Federal Scrutiny Growing Over Change Healthcare Breach

In addition to the investigation by the Department of Health and Human Services, CISA reportedly expressed concerns about UnitedHealth Group’s transparency and a top lawmaker is seeking answers about the issues raised by the cybersecurity agency.


The U.S. Cybersecurity and Infrastructure Security Agency recently expressed concerns about UnitedHealth Group’s transparency over the widely felt Change Healthcare ransomware attack and a top U.S. lawmaker is seeking answers about the issues raised by the cybersecurity agency, according to a letter from U.S. Rep. Jamie Raskin.

In the letter addressed to UnitedHealth CEO Andrew Witty, posted online Monday, Raskin wrote that CISA criticized the insurance giant’s transparency during a briefing to the House Committee on Oversight and Accountability earlier this month.

[Related: Change Healthcare Breach: UnitedHealth Provides Up To $2B In Provider Aid, Medical Claims Software Coming]

“CISA stated to Committee staff in a March 13, 2024, briefing that the agency is ‘handcuffed in this instance because of the lack of transparency and lack of information flowing into us [from UnitedHealth Group/Change Healthcare],’” wrote Raskin, who is the ranking Democrat on the committee, in the letter.

CRN has reached out to CISA for comment.

In a press release about the letter, the House Committee on Oversight and Accountability said it is now “requesting a briefing and information on the Change Healthcare cyberattack and subsequent system outages starting in February 2024.”

In a statement, UnitedHealth said it is “committed to working with Congress and industry leaders to address cybersecurity to ensure the protection and resiliency of our health care system.”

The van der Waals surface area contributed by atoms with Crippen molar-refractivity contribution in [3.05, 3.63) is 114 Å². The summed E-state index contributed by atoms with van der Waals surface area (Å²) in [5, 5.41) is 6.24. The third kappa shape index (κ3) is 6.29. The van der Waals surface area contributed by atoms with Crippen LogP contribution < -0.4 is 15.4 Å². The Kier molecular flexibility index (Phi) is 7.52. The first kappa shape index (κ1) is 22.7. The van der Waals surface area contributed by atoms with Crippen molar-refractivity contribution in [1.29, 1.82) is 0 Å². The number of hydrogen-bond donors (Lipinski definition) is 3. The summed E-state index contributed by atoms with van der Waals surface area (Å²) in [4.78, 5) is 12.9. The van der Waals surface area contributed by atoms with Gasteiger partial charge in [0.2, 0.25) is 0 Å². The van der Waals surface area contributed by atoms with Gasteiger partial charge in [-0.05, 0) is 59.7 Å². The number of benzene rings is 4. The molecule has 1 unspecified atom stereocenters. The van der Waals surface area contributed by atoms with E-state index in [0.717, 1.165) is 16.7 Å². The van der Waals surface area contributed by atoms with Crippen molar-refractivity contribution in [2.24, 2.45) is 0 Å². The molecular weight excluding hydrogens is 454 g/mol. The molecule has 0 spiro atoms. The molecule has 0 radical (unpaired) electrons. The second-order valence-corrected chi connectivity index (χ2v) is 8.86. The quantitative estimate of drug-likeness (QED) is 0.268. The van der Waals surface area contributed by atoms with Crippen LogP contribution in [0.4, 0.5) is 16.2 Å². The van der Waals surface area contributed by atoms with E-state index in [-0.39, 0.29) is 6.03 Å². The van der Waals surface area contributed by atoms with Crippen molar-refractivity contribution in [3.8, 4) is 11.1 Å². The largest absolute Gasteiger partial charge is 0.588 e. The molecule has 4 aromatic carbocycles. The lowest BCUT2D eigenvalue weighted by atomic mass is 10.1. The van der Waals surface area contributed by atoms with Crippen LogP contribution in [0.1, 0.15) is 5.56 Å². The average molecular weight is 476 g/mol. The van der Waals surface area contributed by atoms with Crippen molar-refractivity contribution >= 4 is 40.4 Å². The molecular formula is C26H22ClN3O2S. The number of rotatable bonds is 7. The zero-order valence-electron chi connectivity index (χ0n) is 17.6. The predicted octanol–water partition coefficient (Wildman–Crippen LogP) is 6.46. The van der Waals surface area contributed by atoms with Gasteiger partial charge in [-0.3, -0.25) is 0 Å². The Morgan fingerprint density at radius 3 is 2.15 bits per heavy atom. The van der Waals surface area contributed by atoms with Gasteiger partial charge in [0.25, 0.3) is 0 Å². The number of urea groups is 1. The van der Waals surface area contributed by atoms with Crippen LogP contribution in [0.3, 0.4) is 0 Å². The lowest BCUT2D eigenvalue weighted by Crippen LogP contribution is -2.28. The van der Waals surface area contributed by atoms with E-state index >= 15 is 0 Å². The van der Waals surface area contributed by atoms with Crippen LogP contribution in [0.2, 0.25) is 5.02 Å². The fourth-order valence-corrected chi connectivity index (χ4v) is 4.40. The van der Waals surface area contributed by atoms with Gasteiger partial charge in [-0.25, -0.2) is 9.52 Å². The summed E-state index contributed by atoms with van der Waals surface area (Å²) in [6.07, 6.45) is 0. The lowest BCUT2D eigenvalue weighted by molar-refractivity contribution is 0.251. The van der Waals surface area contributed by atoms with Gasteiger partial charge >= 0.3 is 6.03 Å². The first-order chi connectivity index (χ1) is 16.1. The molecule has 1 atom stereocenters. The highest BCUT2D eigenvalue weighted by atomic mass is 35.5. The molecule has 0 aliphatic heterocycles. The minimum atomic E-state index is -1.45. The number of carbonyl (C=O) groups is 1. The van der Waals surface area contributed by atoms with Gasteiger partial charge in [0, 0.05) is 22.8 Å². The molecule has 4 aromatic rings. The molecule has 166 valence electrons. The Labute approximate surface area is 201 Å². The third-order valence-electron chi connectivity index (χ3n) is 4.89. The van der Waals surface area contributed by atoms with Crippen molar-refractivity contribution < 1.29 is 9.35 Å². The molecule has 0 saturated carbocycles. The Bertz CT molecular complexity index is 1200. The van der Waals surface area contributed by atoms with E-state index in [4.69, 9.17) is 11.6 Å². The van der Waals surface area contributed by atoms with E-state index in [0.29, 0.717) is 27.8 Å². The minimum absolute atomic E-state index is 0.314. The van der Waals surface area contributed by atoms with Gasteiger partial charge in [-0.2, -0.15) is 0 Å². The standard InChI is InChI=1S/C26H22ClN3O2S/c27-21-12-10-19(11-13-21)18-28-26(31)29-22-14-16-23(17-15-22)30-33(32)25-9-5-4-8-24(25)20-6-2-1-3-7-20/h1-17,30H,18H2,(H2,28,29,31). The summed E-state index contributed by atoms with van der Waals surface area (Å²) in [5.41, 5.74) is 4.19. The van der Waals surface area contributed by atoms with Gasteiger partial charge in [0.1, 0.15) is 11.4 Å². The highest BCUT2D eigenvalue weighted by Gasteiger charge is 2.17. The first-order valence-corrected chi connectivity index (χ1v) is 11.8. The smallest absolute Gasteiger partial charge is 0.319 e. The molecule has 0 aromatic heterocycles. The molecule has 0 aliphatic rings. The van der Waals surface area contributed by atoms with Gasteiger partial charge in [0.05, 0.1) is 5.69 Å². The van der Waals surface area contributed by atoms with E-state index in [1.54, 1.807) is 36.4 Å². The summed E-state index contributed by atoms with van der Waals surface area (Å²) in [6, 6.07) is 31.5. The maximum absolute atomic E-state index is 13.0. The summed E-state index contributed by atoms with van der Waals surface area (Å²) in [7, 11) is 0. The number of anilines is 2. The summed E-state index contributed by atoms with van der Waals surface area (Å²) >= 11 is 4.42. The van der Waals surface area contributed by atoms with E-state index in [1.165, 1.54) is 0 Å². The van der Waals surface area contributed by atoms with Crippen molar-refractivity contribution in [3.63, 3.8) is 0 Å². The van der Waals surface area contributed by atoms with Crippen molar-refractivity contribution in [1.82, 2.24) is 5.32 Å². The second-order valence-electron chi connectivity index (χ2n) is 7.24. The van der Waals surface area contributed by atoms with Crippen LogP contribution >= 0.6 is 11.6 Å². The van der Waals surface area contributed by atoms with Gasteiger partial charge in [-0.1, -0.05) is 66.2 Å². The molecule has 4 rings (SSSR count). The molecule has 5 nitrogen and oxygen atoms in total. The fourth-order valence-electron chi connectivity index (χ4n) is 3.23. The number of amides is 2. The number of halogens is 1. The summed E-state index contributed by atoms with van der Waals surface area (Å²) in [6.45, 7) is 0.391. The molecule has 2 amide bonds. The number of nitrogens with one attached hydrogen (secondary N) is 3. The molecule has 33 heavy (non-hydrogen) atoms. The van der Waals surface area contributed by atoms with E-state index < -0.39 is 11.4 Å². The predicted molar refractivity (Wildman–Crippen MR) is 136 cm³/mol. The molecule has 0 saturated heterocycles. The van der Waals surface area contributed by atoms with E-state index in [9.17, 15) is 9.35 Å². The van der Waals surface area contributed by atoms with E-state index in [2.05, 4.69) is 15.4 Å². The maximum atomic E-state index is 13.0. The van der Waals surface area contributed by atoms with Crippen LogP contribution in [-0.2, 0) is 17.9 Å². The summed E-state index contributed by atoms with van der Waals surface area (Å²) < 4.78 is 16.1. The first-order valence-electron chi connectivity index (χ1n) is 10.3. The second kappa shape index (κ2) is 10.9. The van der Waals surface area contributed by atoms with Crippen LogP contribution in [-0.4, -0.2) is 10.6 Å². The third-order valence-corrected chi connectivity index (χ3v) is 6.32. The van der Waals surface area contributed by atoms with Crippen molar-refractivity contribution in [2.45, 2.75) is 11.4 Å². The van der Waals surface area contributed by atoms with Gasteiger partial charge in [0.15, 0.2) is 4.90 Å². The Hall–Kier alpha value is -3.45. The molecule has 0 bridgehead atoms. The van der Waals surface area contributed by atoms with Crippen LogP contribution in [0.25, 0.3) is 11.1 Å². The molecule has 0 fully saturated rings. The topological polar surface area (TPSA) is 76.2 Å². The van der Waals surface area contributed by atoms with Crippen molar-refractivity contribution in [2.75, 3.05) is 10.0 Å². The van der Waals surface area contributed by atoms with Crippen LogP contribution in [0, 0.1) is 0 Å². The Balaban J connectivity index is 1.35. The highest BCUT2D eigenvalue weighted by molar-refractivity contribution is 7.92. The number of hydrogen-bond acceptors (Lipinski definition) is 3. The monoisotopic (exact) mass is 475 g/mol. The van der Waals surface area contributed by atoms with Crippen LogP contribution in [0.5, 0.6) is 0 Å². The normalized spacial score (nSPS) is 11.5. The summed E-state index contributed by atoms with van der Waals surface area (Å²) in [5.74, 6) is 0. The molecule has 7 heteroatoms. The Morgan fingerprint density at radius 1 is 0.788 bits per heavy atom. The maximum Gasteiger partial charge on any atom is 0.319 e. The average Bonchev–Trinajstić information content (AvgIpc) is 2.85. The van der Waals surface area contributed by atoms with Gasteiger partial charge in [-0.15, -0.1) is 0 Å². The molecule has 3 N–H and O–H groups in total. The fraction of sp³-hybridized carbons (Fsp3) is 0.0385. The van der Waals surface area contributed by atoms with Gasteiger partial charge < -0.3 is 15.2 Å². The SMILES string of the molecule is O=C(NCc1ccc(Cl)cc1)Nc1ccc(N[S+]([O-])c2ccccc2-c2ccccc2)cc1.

“We are prioritizing ensuring patient access to care and medications, restoration of our systems, protection of data, and engaging with providers through multiple channels to help raise awareness of our provider relief programs,” the company said in the statement provided to CRN Tuesday evening.

The probe follows the launch of an investigation into the breach earlier this month by the Department of Health and Human Services. Through its Office for Civil Rights, the department said it is investigating the incident to determine if health data protected under federal law was stolen.

Raskin, meanwhile, wrote in the letter this week that the House Committee on Oversight and Accountability is “concerned that UnitedHealth Group is restricting the ability of federal agencies to provide applicable assistance to Change Healthcare.”

UnitedHealth disclosed the attack against prescription processor Change Healthcare on Feb. 22, and disruptions from the incident were widely felt for weeks around the U.S. health-care system. The attack has reportedly prevented many U.S.-based pharmacies and hospitals, as well as other health-care facilities and offices, from processing claims and receiving payments.

“It appears that Change Healthcare’s pharmacy, payments and claims systems were disconnected or diverted for nearly one month,” Raskin wrote in the letter.

“Your company’s efforts to disconnect Change Healthcare’s systems in response to the February 2024 cyberattack appears to have disrupted patients’ timely access to affordable medication and interrupted crucial elements of our health care system,” the letter stated. “Patients who rely on lifesaving medications may have to choose between paying high out-of-pocket prescription medication costs, devote significant time and resources to finding affordable alternatives, or delay obtaining their medication altogether if their pharmacy’s billing and coverage services were disrupted as a result of the cyberattack.”

UnitedHealth Group disclosed March 18 that it has advanced more than $2 billion “through multiple initiatives” to care providers with finances disrupted by the attack and has software coming for medical claims preparation. A spokesperson said Tuesday that the assistance program is now nearing the $3 billion mark.